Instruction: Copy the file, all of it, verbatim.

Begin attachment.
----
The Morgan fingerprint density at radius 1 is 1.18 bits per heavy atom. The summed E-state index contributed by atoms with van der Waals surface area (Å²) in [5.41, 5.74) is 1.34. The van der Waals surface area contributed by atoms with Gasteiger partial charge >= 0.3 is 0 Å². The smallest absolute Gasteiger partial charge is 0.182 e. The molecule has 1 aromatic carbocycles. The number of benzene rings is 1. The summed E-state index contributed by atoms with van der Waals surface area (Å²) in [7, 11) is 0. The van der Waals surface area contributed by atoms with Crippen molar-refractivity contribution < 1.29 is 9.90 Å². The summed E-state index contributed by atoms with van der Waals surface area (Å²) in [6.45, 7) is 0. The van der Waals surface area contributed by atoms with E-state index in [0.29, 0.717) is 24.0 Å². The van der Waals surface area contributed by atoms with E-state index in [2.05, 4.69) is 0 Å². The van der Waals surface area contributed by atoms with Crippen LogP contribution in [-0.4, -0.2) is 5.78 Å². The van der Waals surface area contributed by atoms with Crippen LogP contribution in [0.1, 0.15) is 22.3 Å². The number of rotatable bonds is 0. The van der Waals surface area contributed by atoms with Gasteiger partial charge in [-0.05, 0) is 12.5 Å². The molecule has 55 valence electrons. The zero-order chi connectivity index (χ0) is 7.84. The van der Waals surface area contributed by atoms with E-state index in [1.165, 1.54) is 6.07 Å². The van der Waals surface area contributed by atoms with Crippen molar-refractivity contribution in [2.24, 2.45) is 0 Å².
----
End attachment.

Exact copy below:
The Morgan fingerprint density at radius 1 is 1.18 bits per heavy atom. The summed E-state index contributed by atoms with van der Waals surface area (Å²) in [5.41, 5.74) is 1.34. The van der Waals surface area contributed by atoms with Gasteiger partial charge >= 0.3 is 0 Å². The smallest absolute Gasteiger partial charge is 0.182 e. The molecule has 1 aromatic carbocycles. The number of benzene rings is 1. The summed E-state index contributed by atoms with van der Waals surface area (Å²) in [7, 11) is 0. The van der Waals surface area contributed by atoms with Crippen molar-refractivity contribution < 1.29 is 9.90 Å². The summed E-state index contributed by atoms with van der Waals surface area (Å²) in [6.45, 7) is 0. The van der Waals surface area contributed by atoms with E-state index in [0.29, 0.717) is 24.0 Å². The van der Waals surface area contributed by atoms with E-state index in [2.05, 4.69) is 0 Å². The van der Waals surface area contributed by atoms with Crippen LogP contribution in [-0.4, -0.2) is 5.78 Å². The van der Waals surface area contributed by atoms with Crippen LogP contribution in [0.1, 0.15) is 22.3 Å². The number of rotatable bonds is 0. The van der Waals surface area contributed by atoms with Gasteiger partial charge in [-0.05, 0) is 12.5 Å². The molecule has 55 valence electrons. The zero-order chi connectivity index (χ0) is 7.84. The van der Waals surface area contributed by atoms with E-state index in [1.165, 1.54) is 6.07 Å². The van der Waals surface area contributed by atoms with Crippen molar-refractivity contribution in [2.24, 2.45) is 0 Å².